Laguna is not actually plain old Laguna; it's Laguna Beach with annexes of Laguna Woods and Laguna Hills. Laguna Beach is a flaky artists' colony with a lot of good restaurants. Not really doofy in quite the way Laguna is goofy, but it works.

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On Unreasonable Expectations

 For so many years, I have seen of FFVI as the best of the series, that I think I built up my expectations too high.

I'm mostly cranky because I just got killed for the second time in as many days by yet another timed fetch-quest. I hate those. Hate hate hate hate hate...ahem. So I will now be playing through the Floating Island sequence and its timed-quest again, and then, if I survive, I can look forward to the timed-quest that just killed me. Hello, arthritis!

But it's not just the timed-quest problem. I've come to realize that I depend more than anything else on characterization— mannerisms, speaking styles, personalities, past histories, interactions, dialog, speeches.  Follow that up with worldbuilding and interesting settings. And then, at the bottom of the priority heap, plot. Sounds a lot like my writing. I also wither up and die in urban and technological dystopias, which is why Midgar has always given me trouble (luckily, FFVII has some well-defined characters, dialog and interactions). 

Or maybe I just don't like clowns. Or maybe I'm confused because the cackling purple octopus seems like it belongs in a much sillier game than the rest.

I don't know. There are character developments, and Celes is interesting (like Beatrix in IX, except as a PC). But I still feel like I'm bumbling around Twilight Town waiting for the party to gel. It's a huge, huge cast of characters, and since they can't count on any one set of party members at any time, there's a lot less person-specific dialog and moments.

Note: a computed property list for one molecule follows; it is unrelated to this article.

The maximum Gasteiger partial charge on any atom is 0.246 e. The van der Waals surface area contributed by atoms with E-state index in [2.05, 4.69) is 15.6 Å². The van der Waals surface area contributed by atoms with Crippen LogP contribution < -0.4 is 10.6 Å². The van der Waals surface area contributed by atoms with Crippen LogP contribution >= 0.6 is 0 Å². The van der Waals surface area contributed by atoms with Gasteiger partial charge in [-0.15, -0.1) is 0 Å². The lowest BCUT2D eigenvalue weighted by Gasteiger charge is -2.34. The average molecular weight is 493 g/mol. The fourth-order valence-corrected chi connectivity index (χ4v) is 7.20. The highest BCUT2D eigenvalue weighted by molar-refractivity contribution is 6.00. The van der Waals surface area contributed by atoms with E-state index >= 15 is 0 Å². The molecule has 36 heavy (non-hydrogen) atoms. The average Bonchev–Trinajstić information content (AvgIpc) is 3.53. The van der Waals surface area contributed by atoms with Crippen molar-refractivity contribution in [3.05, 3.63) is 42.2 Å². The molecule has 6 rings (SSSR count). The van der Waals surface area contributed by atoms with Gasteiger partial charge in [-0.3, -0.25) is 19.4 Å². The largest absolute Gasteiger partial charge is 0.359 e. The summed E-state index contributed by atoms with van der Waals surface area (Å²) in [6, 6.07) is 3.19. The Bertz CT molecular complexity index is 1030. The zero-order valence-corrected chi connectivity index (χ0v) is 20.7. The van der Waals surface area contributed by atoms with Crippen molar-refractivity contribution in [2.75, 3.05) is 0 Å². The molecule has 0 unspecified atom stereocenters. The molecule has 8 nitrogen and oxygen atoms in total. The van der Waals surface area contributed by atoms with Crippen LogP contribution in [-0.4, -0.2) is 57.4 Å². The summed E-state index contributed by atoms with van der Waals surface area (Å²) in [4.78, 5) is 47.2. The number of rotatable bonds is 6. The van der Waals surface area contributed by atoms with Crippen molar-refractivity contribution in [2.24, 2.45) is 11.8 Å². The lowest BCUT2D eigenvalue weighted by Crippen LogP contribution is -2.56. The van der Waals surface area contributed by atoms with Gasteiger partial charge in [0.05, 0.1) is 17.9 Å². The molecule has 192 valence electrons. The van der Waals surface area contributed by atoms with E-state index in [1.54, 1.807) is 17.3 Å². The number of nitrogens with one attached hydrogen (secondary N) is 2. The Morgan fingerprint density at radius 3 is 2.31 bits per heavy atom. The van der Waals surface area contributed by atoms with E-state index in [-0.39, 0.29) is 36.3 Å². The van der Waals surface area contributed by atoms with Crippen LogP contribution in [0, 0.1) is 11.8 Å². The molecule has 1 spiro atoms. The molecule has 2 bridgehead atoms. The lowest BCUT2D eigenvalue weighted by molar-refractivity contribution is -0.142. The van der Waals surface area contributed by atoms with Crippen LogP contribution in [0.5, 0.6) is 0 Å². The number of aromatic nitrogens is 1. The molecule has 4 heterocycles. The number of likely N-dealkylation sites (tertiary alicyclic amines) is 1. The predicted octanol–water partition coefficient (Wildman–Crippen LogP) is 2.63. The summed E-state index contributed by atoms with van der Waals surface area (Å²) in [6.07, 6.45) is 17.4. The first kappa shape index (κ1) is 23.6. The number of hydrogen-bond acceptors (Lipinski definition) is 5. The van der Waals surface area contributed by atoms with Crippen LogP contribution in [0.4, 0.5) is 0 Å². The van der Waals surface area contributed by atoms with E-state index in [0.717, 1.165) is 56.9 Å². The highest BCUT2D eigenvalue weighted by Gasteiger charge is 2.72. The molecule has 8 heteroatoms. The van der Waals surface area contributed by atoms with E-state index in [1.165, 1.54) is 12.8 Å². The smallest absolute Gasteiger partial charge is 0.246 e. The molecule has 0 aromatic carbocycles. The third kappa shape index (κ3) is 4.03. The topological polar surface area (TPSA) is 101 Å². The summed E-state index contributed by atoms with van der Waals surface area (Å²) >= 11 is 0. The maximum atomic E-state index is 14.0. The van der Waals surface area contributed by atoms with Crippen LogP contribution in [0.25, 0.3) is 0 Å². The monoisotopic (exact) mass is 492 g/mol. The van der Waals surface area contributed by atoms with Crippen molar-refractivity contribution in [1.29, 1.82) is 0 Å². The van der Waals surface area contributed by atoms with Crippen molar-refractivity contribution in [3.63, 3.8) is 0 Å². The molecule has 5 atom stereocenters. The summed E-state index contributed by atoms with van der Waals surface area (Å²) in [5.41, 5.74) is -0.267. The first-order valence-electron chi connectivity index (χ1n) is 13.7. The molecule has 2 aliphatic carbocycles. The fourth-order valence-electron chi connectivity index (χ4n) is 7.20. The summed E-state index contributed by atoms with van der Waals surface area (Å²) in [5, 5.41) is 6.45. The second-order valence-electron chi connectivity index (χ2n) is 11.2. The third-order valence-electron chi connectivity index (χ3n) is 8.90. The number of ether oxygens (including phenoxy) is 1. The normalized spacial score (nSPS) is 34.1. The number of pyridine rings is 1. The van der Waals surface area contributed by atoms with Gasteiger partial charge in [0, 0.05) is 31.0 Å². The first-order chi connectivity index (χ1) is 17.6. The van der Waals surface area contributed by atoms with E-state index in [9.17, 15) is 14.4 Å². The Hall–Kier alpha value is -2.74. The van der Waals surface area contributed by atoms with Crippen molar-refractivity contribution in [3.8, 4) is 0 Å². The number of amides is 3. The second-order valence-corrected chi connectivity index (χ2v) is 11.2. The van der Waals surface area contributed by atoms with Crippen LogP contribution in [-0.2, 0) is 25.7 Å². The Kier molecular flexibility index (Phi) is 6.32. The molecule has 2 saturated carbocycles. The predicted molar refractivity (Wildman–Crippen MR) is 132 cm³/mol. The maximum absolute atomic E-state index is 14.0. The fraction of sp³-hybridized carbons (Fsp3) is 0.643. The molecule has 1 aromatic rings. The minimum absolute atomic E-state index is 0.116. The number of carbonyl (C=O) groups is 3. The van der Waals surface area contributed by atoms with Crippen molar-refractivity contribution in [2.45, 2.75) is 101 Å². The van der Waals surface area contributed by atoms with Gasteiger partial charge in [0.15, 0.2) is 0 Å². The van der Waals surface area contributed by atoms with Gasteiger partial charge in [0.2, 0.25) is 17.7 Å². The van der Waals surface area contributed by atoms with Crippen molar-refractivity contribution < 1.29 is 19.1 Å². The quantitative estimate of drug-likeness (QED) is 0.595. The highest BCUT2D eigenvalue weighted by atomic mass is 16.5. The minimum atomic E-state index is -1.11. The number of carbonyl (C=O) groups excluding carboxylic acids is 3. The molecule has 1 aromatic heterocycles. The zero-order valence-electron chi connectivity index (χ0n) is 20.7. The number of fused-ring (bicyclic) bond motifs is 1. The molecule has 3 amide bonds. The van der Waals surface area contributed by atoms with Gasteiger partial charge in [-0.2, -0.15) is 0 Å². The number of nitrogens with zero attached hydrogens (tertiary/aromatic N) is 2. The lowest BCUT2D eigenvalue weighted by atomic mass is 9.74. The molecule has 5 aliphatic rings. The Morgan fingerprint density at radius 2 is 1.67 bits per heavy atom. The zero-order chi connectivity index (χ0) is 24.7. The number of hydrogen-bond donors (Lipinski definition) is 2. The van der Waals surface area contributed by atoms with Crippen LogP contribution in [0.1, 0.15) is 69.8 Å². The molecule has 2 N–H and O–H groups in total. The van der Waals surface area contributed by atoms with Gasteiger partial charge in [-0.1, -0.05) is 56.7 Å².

It's not really that I dislike VI, but after everything I've heard, I expected it to knock my socks off, and so far, no luck. Whereas V, with all its shallowness and early-early RPG simplicity, amused me more. Maybe because it was more lightweight. But I still got to know the main party's characters better, because there were only 4-5 of them, and they all had something to say at major plot points. VI can't, again, because only a few of the characters are fixed for any given scene.

I had no idea I was so dialog-driven.

Kefka helps, because he's got distinct mannerisms and animations, but few of the characters do.

The funny thing is, I'll take choppy voice acting (X) and worse translations (V), so long as there's enough information that I can figure out what people are supposed to sound like. It's the same way I can listen to fiction (Dorothy Sayers, Justira's writing, Ellnyx's writing) read aloud by my lousy text-to-speech program and fill in the real voices in my head. 

Then again, I am consistently backwards from everyone else; my favorites are X, XII,XIII, V, VIII, roughly in that order.

P.S.  Updated Flist from DOINK friendmeme; apologies. I thought when I added someone as a friend it granted access, too..*peers at DW*